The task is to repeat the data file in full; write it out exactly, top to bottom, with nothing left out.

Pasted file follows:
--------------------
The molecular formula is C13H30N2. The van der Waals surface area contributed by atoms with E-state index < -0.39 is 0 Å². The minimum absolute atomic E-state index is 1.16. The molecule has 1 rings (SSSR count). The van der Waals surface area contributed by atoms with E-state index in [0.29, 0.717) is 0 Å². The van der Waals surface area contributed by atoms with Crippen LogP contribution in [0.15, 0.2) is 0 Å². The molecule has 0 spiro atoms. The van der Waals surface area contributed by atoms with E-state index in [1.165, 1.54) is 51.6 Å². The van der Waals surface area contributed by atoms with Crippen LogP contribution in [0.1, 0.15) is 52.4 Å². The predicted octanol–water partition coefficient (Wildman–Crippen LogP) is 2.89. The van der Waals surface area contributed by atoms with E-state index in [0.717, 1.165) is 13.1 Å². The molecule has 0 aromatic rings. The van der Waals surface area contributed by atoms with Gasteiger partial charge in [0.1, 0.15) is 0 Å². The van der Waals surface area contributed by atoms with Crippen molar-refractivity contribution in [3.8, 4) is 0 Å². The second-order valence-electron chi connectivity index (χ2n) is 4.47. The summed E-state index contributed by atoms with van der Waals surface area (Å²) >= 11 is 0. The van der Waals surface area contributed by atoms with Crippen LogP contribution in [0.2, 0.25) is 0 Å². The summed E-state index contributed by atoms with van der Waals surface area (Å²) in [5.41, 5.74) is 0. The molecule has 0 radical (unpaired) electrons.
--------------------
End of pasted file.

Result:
The molecular formula is C13H30N2. The van der Waals surface area contributed by atoms with E-state index < -0.39 is 0 Å². The minimum absolute atomic E-state index is 1.16. The molecule has 1 rings (SSSR count). The van der Waals surface area contributed by atoms with E-state index in [0.29, 0.717) is 0 Å². The van der Waals surface area contributed by atoms with Crippen LogP contribution in [0.15, 0.2) is 0 Å². The molecule has 0 spiro atoms. The van der Waals surface area contributed by atoms with E-state index in [1.165, 1.54) is 51.6 Å². The van der Waals surface area contributed by atoms with Crippen LogP contribution in [0.1, 0.15) is 52.4 Å². The predicted octanol–water partition coefficient (Wildman–Crippen LogP) is 2.89. The van der Waals surface area contributed by atoms with E-state index in [0.717, 1.165) is 13.1 Å². The molecule has 0 aromatic rings. The van der Waals surface area contributed by atoms with Gasteiger partial charge in [0.1, 0.15) is 0 Å². The van der Waals surface area contributed by atoms with Crippen molar-refractivity contribution in [3.8, 4) is 0 Å². The second-order valence-electron chi connectivity index (χ2n) is 4.47. The summed E-state index contributed by atoms with van der Waals surface area (Å²) >= 11 is 0. The van der Waals surface area contributed by atoms with Crippen LogP contribution in [0.2, 0.25) is 0 Å². The summed E-state index contributed by atoms with van der Waals surface area (Å²) in [5.41, 5.74) is 0. The molecule has 0 radical (unpaired) electrons.